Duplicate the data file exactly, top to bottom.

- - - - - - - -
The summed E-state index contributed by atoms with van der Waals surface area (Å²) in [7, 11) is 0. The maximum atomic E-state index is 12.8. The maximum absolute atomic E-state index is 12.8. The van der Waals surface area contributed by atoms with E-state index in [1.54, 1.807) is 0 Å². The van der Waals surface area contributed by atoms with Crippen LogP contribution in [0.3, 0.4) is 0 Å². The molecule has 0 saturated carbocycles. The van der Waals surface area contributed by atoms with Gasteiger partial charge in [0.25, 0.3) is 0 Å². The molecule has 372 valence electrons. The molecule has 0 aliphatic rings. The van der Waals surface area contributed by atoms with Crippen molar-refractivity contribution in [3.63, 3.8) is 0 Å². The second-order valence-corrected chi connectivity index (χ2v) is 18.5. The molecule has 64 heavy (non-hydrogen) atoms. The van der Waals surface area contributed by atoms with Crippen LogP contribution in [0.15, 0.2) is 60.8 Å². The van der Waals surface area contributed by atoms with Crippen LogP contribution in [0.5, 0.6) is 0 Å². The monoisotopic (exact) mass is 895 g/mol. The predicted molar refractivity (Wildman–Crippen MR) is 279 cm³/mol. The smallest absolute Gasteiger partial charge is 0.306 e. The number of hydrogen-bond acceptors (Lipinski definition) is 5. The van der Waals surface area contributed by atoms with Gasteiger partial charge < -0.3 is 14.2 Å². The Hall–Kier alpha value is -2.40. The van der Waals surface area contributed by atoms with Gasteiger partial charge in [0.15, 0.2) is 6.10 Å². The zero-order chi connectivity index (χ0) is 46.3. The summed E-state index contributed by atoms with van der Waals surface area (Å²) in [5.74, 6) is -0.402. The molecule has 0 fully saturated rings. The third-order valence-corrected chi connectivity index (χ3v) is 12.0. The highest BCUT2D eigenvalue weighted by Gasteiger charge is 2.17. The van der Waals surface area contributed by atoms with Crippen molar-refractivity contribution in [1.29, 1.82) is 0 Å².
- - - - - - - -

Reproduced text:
The summed E-state index contributed by atoms with van der Waals surface area (Å²) in [7, 11) is 0. The maximum atomic E-state index is 12.8. The maximum absolute atomic E-state index is 12.8. The van der Waals surface area contributed by atoms with E-state index in [1.54, 1.807) is 0 Å². The van der Waals surface area contributed by atoms with Crippen LogP contribution in [0.3, 0.4) is 0 Å². The molecule has 0 saturated carbocycles. The van der Waals surface area contributed by atoms with Gasteiger partial charge in [0.25, 0.3) is 0 Å². The molecule has 372 valence electrons. The molecule has 0 aliphatic rings. The van der Waals surface area contributed by atoms with Crippen molar-refractivity contribution in [3.63, 3.8) is 0 Å². The second-order valence-corrected chi connectivity index (χ2v) is 18.5. The molecule has 64 heavy (non-hydrogen) atoms. The van der Waals surface area contributed by atoms with Crippen LogP contribution in [0.15, 0.2) is 60.8 Å². The van der Waals surface area contributed by atoms with Crippen LogP contribution in [0.5, 0.6) is 0 Å². The monoisotopic (exact) mass is 895 g/mol. The predicted molar refractivity (Wildman–Crippen MR) is 279 cm³/mol. The smallest absolute Gasteiger partial charge is 0.306 e. The number of hydrogen-bond acceptors (Lipinski definition) is 5. The van der Waals surface area contributed by atoms with Gasteiger partial charge < -0.3 is 14.2 Å². The Hall–Kier alpha value is -2.40. The van der Waals surface area contributed by atoms with Gasteiger partial charge in [0.15, 0.2) is 6.10 Å². The zero-order chi connectivity index (χ0) is 46.3. The summed E-state index contributed by atoms with van der Waals surface area (Å²) in [5.74, 6) is -0.402. The molecule has 0 fully saturated rings. The third-order valence-corrected chi connectivity index (χ3v) is 12.0. The highest BCUT2D eigenvalue weighted by Gasteiger charge is 2.17. The van der Waals surface area contributed by atoms with Crippen molar-refractivity contribution in [1.29, 1.82) is 0 Å².